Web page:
Every year more and more cute little films are released that portray a young kid as being
wiser than the grown-ups in his life and helping them to put their business in order better
than they can themselves. It's through the haze of countless previous films like that that the
viewer is forced to see Valentin, a handsomely produced 2002 film from writer/director
Alejandro Agresti that portrays the Buenos Aires of his youth through the eyes of the
eight-year old title character.
While not aiming to create any new narrative, Valentin does a nice job of creating a
little cast of flawed, real people and letting their lives develop. Young Rodrigo Noya bears
the brunt of the responsibility of making this film overcome its clichéd story and he's mostly
very effective. Like an Argentinean Haley Joel Osment, he has the ability to project adult
seriousness while still seeming very much a child. The reason for his grown-up perspective is
that he doesn't know his mother and his father, an executive who works abroad, is never
around. Valentin lives with his paternal grandmother and seems to lead a somewhat joyless
existence. His escape is in building rockets and space suits which, given the film's late-60's
setting, makes perfect sense as a point of inspiration for this inventive kid.
The three adults who make the biggest impact on the film are Valentin's grandmother (played by
Carmen Maura), who complains constantly and talks to herself, his neighbor Rufo (Mex
Urtizberea), who entertains Valentin with his goofy charm and teaches him to play the piano,
and his father's latest girlfriend Leticia (Julieta Cardinali), a beautiful young woman to
whom Valentin feels drawn.
The film (which runs under 90 minutes) features Valentin in a few situations with each of
these characters (as well as his father, who doesn't show much interest in raising his kid)
but never really adds them together. A nice sequence finds Leticia, who wants to get to know
her boyfriend's son better, taking Valentin out for a day on the town. Cardinali and Noya have
a cute chemistry and Valentin's eagerness to make strong connections helps the scene gain
resonance. Similarly, his friendship with Rufo is genuinely affecting as the two lonely souls
entertain each other. But the plot points are not that interesting and they're telegraphed a
mile off: Will the grandmother fall ill? Will Valentin play cupid for his friends? (That last
one is pretty much answered on the box art anyway.) Even when these "big" story moments occur,
they're jammed in at the end of the film. Since so much of the movie is taken up with
Valentin's constant voice-over explaining everything to us, there's little left for the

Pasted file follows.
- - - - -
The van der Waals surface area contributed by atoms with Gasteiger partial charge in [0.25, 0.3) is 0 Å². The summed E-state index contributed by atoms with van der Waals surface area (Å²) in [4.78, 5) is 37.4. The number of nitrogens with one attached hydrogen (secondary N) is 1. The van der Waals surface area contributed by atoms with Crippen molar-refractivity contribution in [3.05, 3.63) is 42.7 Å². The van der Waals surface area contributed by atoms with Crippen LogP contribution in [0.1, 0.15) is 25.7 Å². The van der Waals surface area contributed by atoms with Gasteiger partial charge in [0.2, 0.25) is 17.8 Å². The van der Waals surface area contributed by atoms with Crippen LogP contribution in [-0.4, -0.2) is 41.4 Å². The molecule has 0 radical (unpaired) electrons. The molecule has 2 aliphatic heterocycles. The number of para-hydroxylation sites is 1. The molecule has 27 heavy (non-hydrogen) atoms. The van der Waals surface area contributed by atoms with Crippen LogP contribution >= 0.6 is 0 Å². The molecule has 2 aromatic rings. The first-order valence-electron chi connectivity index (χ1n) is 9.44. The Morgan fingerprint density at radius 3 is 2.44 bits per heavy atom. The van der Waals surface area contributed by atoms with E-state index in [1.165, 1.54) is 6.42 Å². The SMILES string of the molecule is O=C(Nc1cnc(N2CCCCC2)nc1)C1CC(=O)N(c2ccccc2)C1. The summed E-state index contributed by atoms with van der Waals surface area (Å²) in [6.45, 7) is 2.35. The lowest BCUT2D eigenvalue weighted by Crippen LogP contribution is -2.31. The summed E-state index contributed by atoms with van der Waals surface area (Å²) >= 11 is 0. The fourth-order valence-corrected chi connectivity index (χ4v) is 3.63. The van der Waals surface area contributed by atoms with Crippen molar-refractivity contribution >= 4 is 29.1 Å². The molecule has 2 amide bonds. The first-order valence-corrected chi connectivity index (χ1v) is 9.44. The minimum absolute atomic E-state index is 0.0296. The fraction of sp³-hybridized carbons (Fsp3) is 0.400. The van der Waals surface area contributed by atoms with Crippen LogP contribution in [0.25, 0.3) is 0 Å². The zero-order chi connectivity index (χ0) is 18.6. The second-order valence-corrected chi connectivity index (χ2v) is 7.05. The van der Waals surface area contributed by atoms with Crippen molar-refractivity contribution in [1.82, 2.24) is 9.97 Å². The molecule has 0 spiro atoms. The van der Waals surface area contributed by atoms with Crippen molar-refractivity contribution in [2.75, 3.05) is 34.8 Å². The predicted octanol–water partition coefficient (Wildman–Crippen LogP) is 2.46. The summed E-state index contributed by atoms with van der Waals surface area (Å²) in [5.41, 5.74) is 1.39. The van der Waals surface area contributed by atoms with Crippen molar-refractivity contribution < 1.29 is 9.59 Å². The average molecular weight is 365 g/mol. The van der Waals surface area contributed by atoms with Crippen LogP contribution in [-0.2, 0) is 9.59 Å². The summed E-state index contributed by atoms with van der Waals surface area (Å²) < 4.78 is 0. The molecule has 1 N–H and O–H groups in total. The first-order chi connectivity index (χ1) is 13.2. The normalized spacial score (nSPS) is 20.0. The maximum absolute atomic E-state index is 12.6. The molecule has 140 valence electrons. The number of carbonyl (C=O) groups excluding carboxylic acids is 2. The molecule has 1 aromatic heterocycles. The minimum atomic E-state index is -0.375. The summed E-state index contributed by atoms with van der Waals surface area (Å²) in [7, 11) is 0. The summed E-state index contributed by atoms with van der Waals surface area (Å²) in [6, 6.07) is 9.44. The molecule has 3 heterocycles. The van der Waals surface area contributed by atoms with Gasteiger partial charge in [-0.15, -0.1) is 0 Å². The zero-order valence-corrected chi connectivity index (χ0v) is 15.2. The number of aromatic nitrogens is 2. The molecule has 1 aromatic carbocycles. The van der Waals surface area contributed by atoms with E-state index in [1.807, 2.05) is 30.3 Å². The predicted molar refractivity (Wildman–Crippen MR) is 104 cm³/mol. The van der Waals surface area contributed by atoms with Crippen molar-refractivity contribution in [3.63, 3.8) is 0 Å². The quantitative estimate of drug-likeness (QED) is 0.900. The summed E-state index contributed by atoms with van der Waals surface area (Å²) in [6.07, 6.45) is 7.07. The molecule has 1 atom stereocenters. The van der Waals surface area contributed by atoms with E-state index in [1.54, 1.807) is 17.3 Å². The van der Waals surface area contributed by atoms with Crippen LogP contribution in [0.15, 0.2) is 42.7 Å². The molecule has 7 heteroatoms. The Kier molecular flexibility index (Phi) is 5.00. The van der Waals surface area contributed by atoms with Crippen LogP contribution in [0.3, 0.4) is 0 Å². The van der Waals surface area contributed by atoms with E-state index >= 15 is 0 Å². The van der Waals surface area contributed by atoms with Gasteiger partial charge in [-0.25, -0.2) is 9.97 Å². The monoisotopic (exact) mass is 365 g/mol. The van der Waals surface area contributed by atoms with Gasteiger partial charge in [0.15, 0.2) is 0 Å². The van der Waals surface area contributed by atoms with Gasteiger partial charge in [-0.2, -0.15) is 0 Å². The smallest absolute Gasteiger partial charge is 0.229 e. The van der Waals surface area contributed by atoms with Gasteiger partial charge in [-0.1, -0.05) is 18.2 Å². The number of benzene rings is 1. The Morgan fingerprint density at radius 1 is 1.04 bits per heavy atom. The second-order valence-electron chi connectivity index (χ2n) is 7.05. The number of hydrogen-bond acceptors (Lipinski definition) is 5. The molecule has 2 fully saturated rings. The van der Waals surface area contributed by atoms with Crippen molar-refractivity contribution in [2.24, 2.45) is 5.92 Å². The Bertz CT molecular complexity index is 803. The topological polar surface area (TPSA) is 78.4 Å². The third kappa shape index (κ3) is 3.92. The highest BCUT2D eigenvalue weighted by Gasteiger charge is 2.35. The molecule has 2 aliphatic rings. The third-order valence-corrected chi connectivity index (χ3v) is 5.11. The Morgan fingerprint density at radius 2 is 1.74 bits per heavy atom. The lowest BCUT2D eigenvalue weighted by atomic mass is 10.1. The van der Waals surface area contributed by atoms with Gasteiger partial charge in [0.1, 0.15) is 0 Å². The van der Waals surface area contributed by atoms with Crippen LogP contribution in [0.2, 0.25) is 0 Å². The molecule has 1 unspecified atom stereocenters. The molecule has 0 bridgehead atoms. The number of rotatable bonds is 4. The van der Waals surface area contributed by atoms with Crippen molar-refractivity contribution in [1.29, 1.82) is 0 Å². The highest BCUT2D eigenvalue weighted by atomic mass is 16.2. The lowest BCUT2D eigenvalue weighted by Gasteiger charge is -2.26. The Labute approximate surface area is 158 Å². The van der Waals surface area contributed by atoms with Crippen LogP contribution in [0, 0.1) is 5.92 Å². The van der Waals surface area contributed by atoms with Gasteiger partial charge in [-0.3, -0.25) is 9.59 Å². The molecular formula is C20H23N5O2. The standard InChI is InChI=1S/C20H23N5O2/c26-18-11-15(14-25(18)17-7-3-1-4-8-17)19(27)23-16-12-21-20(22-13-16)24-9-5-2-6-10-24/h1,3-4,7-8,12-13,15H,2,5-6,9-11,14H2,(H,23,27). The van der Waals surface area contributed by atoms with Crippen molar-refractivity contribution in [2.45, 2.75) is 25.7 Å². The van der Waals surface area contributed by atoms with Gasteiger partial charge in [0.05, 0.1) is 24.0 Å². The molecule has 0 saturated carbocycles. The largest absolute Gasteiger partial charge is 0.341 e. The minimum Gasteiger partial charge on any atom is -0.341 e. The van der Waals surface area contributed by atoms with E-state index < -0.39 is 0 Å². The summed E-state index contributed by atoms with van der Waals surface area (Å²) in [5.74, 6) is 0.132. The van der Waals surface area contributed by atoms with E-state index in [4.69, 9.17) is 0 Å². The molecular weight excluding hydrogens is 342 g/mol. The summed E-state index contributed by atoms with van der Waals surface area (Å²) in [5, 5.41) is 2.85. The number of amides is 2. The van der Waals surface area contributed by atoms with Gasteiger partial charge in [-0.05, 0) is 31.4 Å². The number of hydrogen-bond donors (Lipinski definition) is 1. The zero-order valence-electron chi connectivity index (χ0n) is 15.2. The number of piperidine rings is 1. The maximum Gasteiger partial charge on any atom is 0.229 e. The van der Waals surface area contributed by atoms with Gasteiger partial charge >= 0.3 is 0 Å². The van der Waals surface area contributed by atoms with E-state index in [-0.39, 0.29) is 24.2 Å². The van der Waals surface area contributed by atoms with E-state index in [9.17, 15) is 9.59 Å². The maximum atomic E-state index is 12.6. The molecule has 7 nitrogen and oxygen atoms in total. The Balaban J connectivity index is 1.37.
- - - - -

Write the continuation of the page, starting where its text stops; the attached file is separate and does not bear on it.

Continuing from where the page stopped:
audience to discover on its own. With interesting details like Valentin's rocket-designing
dreams consigned to the outskirts of the film never to really add more than character quirk (and eventually dumped entirely),
there's not enough here to justify a full film.
The anamorphic transfer is a little grainy at time but overall looks very nice. The
production is colorful and vibrant but with a slightly earthy period wash to it. The transfer
is reasonably sharp and clean. A very nice presentation.
The Spanish Dolby Digital 5.1 sound is subtle but effective. Voices are always clear and the atmosphere
of Buenos Aires is simple but nice. The traditional score also sounds particularly good. There are also English subtitles as well as an English subtitle track specifically for the hard of hearing.
A 12 minute interview with the director is a nice extra, since it gives him a chance to
explain what aspects of the film are autobiographical and how the rest of the story was
developed without the need for the blathering of a full commentary track. This segment is
illustrated with images from the film and is nicely put together. It's non-anamorphic
widescreen and looks pretty rough. There is also a non-anamorphic trailer (made for American
audiences and pretty cheesy) as well as a selection of ads for other Miramax releases.
This is the kind of movie designed to be called "charming" (a word the packaging uses twice.)
Art-house cutesiness is still just cutesiness, but in another language. The actors
(particularly Urtizberea and Cardinali) are compelling and could have put together more
interesting characters in a more ambitious film. In the end Valentin is a nice
diversion that, like its lead character, just doesn't reach for the stars.